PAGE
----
It's a Google business shakeup this week, as the company first revealed that Andy Rubin was stepping down as the head of Android, and then announced that its much-loved Google Reader RSS client would be shut down this summer. Now sources claim that senior vice president Jeff Huber will be stepping down as the head of its mapping and commerce unit.
Google is seemingly on top of the world, commanding both the smartphone and tablet sectors. It's also leading the search engine market, and is gearing up to launch an augmented reality device that will change how consumers access their email and social needs. But recent events are causing some concern as to what's going on at Android HQ this week.
The latest report in the two-part management shift stems from The Wall Street Journal that claims that Jeff Huber has stepped aside as head of Google's mapping and commerce unit. Furthermore, it will be split up into two units, while Huber will be shifted over to Google X, the department run by Google Glass lead Sergey Brin.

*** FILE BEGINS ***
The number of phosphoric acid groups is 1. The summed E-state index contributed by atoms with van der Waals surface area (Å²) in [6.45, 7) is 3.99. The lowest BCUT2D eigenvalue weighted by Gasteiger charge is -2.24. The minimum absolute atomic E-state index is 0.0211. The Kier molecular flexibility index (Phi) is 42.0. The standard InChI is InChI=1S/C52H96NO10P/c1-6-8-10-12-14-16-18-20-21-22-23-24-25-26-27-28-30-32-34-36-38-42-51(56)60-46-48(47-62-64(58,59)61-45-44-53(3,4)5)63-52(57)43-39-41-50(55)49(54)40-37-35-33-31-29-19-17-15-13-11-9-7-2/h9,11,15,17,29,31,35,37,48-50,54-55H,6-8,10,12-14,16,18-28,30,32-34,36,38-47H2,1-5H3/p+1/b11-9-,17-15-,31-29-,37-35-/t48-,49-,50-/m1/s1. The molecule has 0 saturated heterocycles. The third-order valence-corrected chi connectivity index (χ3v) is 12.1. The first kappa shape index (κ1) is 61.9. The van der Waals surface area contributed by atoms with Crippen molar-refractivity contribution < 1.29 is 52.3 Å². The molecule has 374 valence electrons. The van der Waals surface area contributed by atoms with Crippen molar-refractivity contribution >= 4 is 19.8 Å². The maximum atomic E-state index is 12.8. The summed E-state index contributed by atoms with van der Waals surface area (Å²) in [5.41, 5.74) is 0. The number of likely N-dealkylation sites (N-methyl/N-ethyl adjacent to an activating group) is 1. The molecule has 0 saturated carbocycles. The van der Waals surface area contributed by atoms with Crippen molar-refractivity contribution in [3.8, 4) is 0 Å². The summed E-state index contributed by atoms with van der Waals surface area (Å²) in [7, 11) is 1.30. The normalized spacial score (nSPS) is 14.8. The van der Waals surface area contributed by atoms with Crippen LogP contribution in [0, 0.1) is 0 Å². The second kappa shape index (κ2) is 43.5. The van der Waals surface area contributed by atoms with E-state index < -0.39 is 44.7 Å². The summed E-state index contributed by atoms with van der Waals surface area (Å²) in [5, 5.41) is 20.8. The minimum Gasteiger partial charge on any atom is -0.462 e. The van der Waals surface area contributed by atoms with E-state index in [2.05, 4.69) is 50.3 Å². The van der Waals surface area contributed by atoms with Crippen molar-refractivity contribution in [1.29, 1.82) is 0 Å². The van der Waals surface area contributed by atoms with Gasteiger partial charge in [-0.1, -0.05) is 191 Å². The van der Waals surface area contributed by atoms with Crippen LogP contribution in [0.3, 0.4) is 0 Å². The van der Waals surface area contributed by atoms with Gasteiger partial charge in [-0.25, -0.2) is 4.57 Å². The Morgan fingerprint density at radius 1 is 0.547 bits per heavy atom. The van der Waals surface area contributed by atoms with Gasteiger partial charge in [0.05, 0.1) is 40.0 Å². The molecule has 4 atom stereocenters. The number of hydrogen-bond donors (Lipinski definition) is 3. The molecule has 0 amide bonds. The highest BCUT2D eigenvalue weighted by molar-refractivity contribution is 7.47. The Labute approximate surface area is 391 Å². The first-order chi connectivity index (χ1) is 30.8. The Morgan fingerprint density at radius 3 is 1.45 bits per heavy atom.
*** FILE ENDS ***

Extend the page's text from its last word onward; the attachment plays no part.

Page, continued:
According to unnamed sources, the mapping unit will become part of the Google search team, which is led by Alan Eustace. The commerce unit will be moved into the advertising group led by Susan Wojcicki. The move was announced internally around the same time CEO Larry Page informed employees about Rubin stepping down from the Android throne.
The paper points out that the management changes reduces the overall number of core product-group chiefs from seven to five: Pichai (Android, Chrome), Eustace (Search), Wojcicki (Advertising), Gundotra (Google+), and Kamangar (YouTube). The move regarding Huber was less of a surprise than Rubin, sources said.
Huber joined Google in 2003 and moved up the corporate ladder to run the software engineering part of Google's advertising business (AdWords, AdSense). Once Larry Page took the reins of Google, Huber was one of several engineers to be promoted to Senior Vice President and was thus assigned to the former mapping/commerce unit.
On Thursday, Larry Page said that Sundar Pichai, the head of Google's Chrome division, which includes the web browser and operating system, will take Rubin's place as the head of Android development in addition to his existing work with Chrome and Apps. Rubin decided it was time to hand over the Android controls and start a "new chapter" within Google, Page said.